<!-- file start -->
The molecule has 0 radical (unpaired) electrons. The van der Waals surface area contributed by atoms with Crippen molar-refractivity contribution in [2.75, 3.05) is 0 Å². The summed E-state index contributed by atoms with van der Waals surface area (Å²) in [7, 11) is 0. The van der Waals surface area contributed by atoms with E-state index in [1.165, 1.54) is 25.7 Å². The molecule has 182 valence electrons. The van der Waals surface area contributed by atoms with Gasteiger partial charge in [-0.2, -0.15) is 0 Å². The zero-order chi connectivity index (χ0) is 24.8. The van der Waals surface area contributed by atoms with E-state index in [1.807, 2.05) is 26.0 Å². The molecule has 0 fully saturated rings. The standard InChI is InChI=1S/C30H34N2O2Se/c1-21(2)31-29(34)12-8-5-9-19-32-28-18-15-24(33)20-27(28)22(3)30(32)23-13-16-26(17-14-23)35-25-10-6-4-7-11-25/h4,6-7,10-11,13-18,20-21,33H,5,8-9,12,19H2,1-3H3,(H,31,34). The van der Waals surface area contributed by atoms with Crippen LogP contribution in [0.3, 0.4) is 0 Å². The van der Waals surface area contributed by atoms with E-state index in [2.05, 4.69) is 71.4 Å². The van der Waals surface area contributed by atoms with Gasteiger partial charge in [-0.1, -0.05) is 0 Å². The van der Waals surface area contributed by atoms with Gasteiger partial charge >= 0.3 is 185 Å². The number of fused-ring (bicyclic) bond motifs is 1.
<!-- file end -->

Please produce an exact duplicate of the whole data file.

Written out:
The molecule has 0 radical (unpaired) electrons. The van der Waals surface area contributed by atoms with Crippen molar-refractivity contribution in [2.75, 3.05) is 0 Å². The summed E-state index contributed by atoms with van der Waals surface area (Å²) in [7, 11) is 0. The van der Waals surface area contributed by atoms with E-state index in [1.165, 1.54) is 25.7 Å². The molecule has 182 valence electrons. The van der Waals surface area contributed by atoms with Gasteiger partial charge in [-0.2, -0.15) is 0 Å². The zero-order chi connectivity index (χ0) is 24.8. The van der Waals surface area contributed by atoms with E-state index in [1.807, 2.05) is 26.0 Å². The molecule has 0 fully saturated rings. The standard InChI is InChI=1S/C30H34N2O2Se/c1-21(2)31-29(34)12-8-5-9-19-32-28-18-15-24(33)20-27(28)22(3)30(32)23-13-16-26(17-14-23)35-25-10-6-4-7-11-25/h4,6-7,10-11,13-18,20-21,33H,5,8-9,12,19H2,1-3H3,(H,31,34). The van der Waals surface area contributed by atoms with Crippen LogP contribution in [0.3, 0.4) is 0 Å². The van der Waals surface area contributed by atoms with E-state index in [2.05, 4.69) is 71.4 Å². The van der Waals surface area contributed by atoms with Gasteiger partial charge in [-0.1, -0.05) is 0 Å². The van der Waals surface area contributed by atoms with Gasteiger partial charge >= 0.3 is 185 Å². The number of fused-ring (bicyclic) bond motifs is 1.